Los Redes combines many of the elements which were afterward to make up the classical Mexican film style. The excellent photography focuses on the beauty of natural and famous forms: rolling masses of luminous clouds, swirling eddies of water, fishermen's nets draped out on lines to dry, palm fronds against thatched huts, stoic native faces set off by white shirts or dark rebozos, their sinuous arms entwined with ropes. Both the images and the dialectical montage of the editing appear to be influenced by the work of Sergei Eisenstein, who had filmed the never-released Que Viva Mexico several years earlier. Equally important, however, must have been Paul Strand's background in the National Film and Photo League, many of whose photographers went on to produce the extraordinary documentation of the depression in the United States under the auspices of the Farm Security Administration.

These radical influences from abroad fused with the evolutionary experience of Mexico to produce a work of penetrating social criticism. Incredibly exploited by the packer's monopoly, the fishermen attempt to form a union under the leadership of Miro, whose young son has died for lack of medicine. Miro is killed by the politician who has been paid by the packer, but the other fishermen continue the struggle. The film not only lays bare a situation of exploitation, it also criticizes religion, reformist politics, and anarchism by indicating that none of these provide as effective an answer as does organized resistance. The use of non-professional actors adds to the film's realism, and the intelligent employment of montage and music keeps the actors from being overwhelmed by the demands made upon them.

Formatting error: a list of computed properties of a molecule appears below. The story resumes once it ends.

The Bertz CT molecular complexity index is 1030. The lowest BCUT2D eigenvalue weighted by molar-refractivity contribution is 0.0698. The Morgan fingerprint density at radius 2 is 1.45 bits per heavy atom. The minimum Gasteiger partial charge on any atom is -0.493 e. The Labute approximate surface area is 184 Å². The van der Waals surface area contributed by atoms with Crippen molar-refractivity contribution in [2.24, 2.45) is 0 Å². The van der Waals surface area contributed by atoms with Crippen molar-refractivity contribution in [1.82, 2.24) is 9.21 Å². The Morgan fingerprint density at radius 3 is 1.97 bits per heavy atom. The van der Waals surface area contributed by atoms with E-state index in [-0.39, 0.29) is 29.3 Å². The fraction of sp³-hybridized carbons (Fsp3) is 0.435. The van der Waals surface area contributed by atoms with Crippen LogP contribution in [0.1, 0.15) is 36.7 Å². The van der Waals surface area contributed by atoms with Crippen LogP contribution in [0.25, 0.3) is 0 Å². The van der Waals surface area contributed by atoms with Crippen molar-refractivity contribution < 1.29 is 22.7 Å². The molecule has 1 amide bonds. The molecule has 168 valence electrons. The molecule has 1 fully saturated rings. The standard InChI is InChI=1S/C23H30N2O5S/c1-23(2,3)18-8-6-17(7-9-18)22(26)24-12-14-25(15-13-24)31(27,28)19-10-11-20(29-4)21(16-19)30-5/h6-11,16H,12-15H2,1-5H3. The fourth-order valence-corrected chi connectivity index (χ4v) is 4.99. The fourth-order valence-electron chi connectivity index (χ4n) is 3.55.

Although the film was an economic failure, critics both inside and outside Mexico have since perceived it to be an important work. Within Mexico, Los Redes and Que Viva Mexico are seen as the precursors of the style later made internationally known in the films of Emilio Fernández and the cinematographer Gabriel Figueroa. Outside Mexico, several writers have stated that it may well have been a major influence on Italian neo-realism. Whatever its effects, Los Redes is an interesting example of socially committed art and a key film in the history of Mexican cinema.

—John Mraz